NBN Complaints Increased 160 Per Cent This Year

NBN Complaints Increased 160 Per Cent This Year
Image: SMH / Adam Turner

The ramp-up of the nationwide NBN rollout means that more Australians are finally getting connected to the National Broadband Network. And that’s a good thing. But the telecommunications industry ombudsman’s bleak 2016-17 annual report shows that complaints about Australia’s internet have overtaken mobile phones in volume, and over 27,000 complaints about the performance of the NBN represent a 160 per cent rise versus the year past.

According to the TIO report, 27,195 complaints about “services delivered” on the NBN mean a jump of 159.3 per cent year on year. That’s 16,221 complaints about faults and 11,224 complaints about connection delays — 6.7 faults and 8.3 delays per 1000 activated premises.

TIO has been monitoring NBN rollout and complaint performance since 2013-14, and says that the widening rollout does correlate with the growth in complaints. To put the ramp of activated services in context, it took NBN five years to activate its first million premises, less than a year to hit the second million, and six months to hit the three million it currently has.

NBN’s response to the TIO has been, as per usual, to shift blame from itself to the ISPs delivering retail services to customers. NBN CEO Bill Morrow said that fewer than 15 per cent of complaints were directed to the network builder itself, accounting for around 1 per cent of the number of activated premises hooked up to the NBN.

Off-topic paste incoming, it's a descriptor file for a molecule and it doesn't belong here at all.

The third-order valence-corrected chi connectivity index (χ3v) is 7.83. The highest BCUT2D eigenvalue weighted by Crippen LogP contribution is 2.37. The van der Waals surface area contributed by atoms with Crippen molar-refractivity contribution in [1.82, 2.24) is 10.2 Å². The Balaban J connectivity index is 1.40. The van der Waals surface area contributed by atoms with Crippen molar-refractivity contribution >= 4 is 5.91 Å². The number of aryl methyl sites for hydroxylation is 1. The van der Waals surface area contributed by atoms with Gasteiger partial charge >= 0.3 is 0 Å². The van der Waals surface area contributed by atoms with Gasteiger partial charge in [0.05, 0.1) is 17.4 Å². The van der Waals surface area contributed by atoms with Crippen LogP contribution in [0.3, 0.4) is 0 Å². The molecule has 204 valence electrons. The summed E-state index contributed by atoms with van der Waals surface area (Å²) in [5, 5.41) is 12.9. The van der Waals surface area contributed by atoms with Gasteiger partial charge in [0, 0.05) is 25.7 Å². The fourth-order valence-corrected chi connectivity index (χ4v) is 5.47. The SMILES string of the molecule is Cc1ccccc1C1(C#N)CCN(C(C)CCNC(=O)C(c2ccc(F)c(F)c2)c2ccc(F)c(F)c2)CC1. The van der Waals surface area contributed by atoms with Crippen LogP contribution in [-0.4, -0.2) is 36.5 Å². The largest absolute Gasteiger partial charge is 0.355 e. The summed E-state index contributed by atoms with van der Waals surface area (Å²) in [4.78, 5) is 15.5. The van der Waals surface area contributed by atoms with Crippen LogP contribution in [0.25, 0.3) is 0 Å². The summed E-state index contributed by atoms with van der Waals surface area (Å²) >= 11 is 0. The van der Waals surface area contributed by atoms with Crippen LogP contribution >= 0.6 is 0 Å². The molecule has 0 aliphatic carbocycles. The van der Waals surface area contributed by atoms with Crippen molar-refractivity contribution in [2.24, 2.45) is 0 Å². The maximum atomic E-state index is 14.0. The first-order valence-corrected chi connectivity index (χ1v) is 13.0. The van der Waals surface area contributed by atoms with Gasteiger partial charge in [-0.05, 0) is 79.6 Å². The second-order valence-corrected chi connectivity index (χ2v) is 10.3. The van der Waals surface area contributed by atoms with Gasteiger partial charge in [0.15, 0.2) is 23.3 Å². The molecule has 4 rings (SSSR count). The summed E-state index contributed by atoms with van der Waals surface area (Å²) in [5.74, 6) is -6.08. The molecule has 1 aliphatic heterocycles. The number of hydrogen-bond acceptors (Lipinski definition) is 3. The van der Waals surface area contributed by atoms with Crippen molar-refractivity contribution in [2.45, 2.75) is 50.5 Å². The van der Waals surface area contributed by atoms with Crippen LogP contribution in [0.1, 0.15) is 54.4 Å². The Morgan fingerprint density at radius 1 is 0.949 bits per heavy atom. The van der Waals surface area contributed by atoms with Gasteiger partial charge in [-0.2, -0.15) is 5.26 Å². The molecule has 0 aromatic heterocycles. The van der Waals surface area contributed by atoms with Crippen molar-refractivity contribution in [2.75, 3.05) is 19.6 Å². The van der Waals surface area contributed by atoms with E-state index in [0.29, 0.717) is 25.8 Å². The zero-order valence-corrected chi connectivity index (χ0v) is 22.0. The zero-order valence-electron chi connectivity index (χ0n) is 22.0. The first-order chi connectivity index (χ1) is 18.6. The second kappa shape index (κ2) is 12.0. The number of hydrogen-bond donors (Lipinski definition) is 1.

NBN also blamed the ambitious scale of the project for its shortcomings. “It is important to note that no large scale construction project has ever been problem-free. With a workforce of close to 30,000 people digging trenches, hauling cable, climbing poles and going into people’s yards and homes, there are inevitably going to be some issues.”

Consumer advocacy group ACCAN is pushing for a customer service guarantee on internet services, in part to push NBN and internet providers to give customers timeframes for fixing faults and completing connections. Says deputy CEO Narelle Clark: “The complaint statistics show that many consumers are being left with no connection or a service that is completely unusable. This is not acceptable and it’s clear there is an urgent need for updated consumer guarantees. Considering the rollout of the NBN has reached scale and more consumers are making the switch, this must change.”

The government-run company behind the NBN rollout is working on advanced fault detection on its network to allow remote diagnosis of problems — whether they exist at the ISP level or with the network itself — and to allow better distribution of technicians to actual problems rather than those of a “turn it off and on again” variety. [TIO]


  • I’ve been waiting over 2 months for NBNco to visually inspect and give the sign off on the NBN pit outside my house before I can finally get my ISP to finish the setup. Whenever it comes to the remediation date they push it out 2 weeks.
    So I’m not surprised the level of complaints are so high.

  • I’m so glad I have a wireless connection through Nuskope in Adelaide. Almost 30mbps all the time and no drop outs. No need to connect to NBN at all. Yay!!

    • To Khrome (Adelaide),

      Are you saying if you have a wireless connection through your provider and no need for NBN? I have same with Virgin Mobile and they are not going to be involved with NBN. So am I correct that I can continue as normal? I’d love to hear more!

      • Two different things I think. I have a wireless broadband connection with a dish on the roof that receives the signal and goes through a modem. It has no connection with copper wires as does a normal ADSL or some NBN connections. Therefore I don’t have to switch to NBN. I think what you’re talking about is just your standard wifi through your phone provider. That also has nothing to do with the NBN.

Show more comments

Log in to comment on this story!